LinkedIn shares more than doubled in their debut Thursday, a sign that investors may be eager for other hot social networking companies to soon go public.
LinkedIn priced its initial public offering at $45 a share, the high end of its range, late Wednesday.
Shares of LinkedIn, which caters to businesses and job seekers, began trading Thursday on New York Stock Exchange under the ticker symbol LNKD (LNKD).
The stock opened at $83 and quickly rose above $90, where it stayed for most of the morning. They hit a high of $122.70 in late morning trade before slipping back to close at $94.25 a share.
At that price, LinkedIn is valued at about $9 billion. The company raised more than $350 million in its offering, making it one of the largest tech IPOs since Google (GOOG, Fortune 500) in 2004.
Max Wolff, senior analyst at GreenCrest Capital, a firm that tracks private companies, said the 7.84 million share offering was "very small and oversubscribed."
Wolff said LinkedIn's $45 per share pricing was "an aggressive but valid bet on future growth." But he's not so convinced about the resulting run-up Thursday.
"There's no standard valuation model that explains the current price," Wolff said. "It's psychological, emotional, pent-up demand for tech IPOs."
Even if the stock price cools, LinkedIn's headline-grabbing day could have positive long-term effects, Wolff said.
"Linkedin has never been the biggest story in the news, and it may never be again, but it is today," he said. "That's going to pique interest. I wouldn't be surprised if LinkedIn signs up a lot of new people in the coming weeks."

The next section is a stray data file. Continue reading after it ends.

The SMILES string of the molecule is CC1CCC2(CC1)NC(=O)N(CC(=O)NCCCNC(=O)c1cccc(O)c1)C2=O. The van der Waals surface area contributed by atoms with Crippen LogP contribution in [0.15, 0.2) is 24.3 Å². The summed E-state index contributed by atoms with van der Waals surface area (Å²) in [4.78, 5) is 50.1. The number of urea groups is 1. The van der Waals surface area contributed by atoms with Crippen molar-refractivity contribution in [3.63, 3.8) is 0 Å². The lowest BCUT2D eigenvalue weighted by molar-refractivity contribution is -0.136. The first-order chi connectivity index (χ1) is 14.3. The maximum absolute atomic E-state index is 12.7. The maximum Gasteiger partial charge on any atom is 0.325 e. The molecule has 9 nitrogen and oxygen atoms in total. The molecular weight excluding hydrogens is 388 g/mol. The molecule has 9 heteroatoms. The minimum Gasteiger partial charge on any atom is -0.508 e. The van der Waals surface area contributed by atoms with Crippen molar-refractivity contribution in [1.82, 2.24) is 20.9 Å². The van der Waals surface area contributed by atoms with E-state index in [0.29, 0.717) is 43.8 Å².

As of November, LinkedIn was adding one new user every second. It now has more than 100 million users, with more than half of its members located outside of the United States.
Road to profitability: In an updated SEC filing Tuesday, LinkedIn said it turned a profit of $2.1 million on revenue of $93.9 million in the first quarter. In 2010, the company's last full fiscal year, it earned $15 million in profit on sales of $243 million.
Prior to last year, the company had been in the red every year since its 2003 inception except for 2006, when it turned a slight profit on revenue of $32 million.
LinkedIn is one of the"Big 5" private tech companies that have attracted massive investor buzz as the tech IPO market thaws.
0:00 / 5:07 LinkedIn IPO sets stage for Facebook
The other four Facebook, Twitter, Groupon and Zynga are still private. Investors will be looking to LinkedIn's stock performance as a possible indicator of when these four may also look to go public.
Bubble concerns: Even as LinkedIn shares surged, investors remain concerned about a tech bubble.
At a $10 billion valuation, LinkedIn is trading at nearly 670 times last year's earnings. As recently as spring 2009, LinkedIn valued itself at just $2.32 a share.
And some other splashy tech IPOs this year have started to fizzle
Online content company Demand Media (DMD) went public in January and rose 33% in its first day of trading. Demand shares drifted higher the next two months but then plummeted a whopping 30% in April.
The so-called Facebook of China, Renren (RENN), has also struggled. Shares rose 29% on its first day of trading earlier this month, but are now trading below their offering price.
Who's selling shares: LinkedIn itself sold about 4.83 million shares, and existing stockholders are selling about 3 million.
LinkedIn co-founder Reid Hoffman and his wife, Michelle Yee, sold about 115,000 shares. They still own more than 20% of the company's stock which is worth about $1.8 billion at Thursday's closing price.
The company will not receive any proceeds from the sale of shares by the stockholders.
Other large shareholders include three big names in the venture capital world: Sequoia Capital, Greylock Partners and Bessemer Venture Partners. None of those firms sold shares in the IPO.
Source CNN Money